This gritty drama follows the lives of a poor Chicago family with more issues than a hoarder with a subscription to Us Weekly, and its seventh season was exceptional.
Season 7 of was exceptional. It had a number of phenomenal character arcs and the sizzling dialogue Shameless fans have come to expect. Jeremy Allen White as Lip Gallagher has long been my favourite among the cast, but the last two seasons were undeniably his time to shine. This season White’s character stumbled and slurred his way to tortured genius status, all while retaining a James Dean-esque charm. The realization that he is turning into a pathetic drunk like his father, the brilliantly despicable Frank (William H. Macy), forces Lip to confront his problem head on by attending AA meetings. It’s about time White gets recognized for his stunning work.
Overall, the cast hasn’t gotten nearly enough recognition — except for Joan Cusack, who has been nominated five times and won once for her outstanding portrayal of the lovable but agoraphobic Shelia Jackson.
Additionally, Steve Howey should most definitely have gotten a supporting role nod for his consistently funny performance as Kevin Ball, especially after the whole two wives story arc.
Cameron Monaghan as Ian Gallagher is another Shameless actor deserving of more recognition. He was once the most reckless sibling but really pulled himself together in season 7. As Monaghan’s baby face melts away to reveal the pensive adult underneath, Ian matures emotionally as well. The brick walls he built up while dealing with his tumultuous relationship with neighbourhood toughie Mickey Milkovich (Noel Fisher) and being diagnosed as bipolar begin to crumble as he thrives in his new career and relationship.
And that brings me to the biggest snub for the cast: the Gallagher’s matriarch Fiona, played by the deceptively doe-eyed Emmy Rossum. The queen of the South side with the poison-tipped tongue deserves a dang Emmy. An Emmy for Emmy. Fight me.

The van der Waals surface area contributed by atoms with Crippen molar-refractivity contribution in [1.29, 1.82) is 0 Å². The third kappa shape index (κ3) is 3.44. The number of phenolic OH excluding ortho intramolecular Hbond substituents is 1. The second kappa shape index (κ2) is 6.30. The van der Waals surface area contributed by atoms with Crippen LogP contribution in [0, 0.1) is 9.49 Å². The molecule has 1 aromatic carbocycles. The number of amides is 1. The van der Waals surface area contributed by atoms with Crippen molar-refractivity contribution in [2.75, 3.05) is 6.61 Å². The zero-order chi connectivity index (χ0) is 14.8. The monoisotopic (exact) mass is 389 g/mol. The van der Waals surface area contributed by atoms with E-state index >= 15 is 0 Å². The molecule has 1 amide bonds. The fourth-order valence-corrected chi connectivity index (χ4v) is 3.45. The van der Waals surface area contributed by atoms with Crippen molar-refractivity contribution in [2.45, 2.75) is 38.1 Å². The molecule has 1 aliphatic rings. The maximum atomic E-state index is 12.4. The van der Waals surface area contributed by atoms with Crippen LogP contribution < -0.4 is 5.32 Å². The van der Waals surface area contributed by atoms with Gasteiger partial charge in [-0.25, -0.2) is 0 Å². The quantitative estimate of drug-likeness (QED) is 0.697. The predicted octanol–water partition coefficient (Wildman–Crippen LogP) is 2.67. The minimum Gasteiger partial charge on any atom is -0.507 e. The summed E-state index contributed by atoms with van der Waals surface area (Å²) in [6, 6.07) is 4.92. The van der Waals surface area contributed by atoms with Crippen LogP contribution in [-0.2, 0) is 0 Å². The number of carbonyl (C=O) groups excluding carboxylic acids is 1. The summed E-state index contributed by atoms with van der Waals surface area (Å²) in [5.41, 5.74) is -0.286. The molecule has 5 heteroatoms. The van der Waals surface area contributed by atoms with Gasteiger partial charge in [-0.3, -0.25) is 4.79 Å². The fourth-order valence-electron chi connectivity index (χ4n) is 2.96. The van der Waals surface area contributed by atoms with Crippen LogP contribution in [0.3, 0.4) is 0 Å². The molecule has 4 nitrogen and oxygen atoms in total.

Rossum has been building the character of Fiona Gallagher for years and her performance keeps getting stronger. Admittedly, Rossum has a point of reference with the original UK version of Fiona, but what she’s created here is something different. When Fi cries, I cry, and when she finally lets out a non-sarcastic laugh, I sigh with relief because that woman is stretched so thin. The rare genuine chuckles that manage to bubble up from Fiona’s belly fill whatever room she is in with an incomparable mirth.
Rossum has developed a truly enchanting character, and she knows it, she proved this when she demanded equal pay to Macy. She knew that the show couldn’t possibly carry on without her, and she stood her ground. In the end, she got what she deserved and season 8 looks to be another massively entertaining bit of television.
The cast aren’t the only ones that are being overlooked, however. The directors and writers have done a bang up job of maintaining exciting story lines with shocking twists for years. This time around, just two nods have popped up on this side of Shameless: William H. Macy is nominated for a third time as Frank Gallagher, and stunt coordinator Eddie Perez is nominated for a second time, after having won the first time. My hope is that Macy will finally get his statue and perhaps the charismatic Rossum can finally get a nomination for the upcoming season. (I am going to cut myself off here because this is rapidly becoming a very public love letter to Emmy Rossum.)
There were some rather conspicuous omissions this year, but Snoop Dogg and Martha Stewart are nominated as co-hosts for their show Martha and Snoop’s Potluck Dinner Party, so the world isn’t all bad.
It seems the masses are hollering for Oprah Winfrey and Michael McKean to get recognized for their stellar work this year, but I want to know who else you feel should be on the ballot.
Comment down below, or tweet at me personally (@Andraste) to share your thoughts!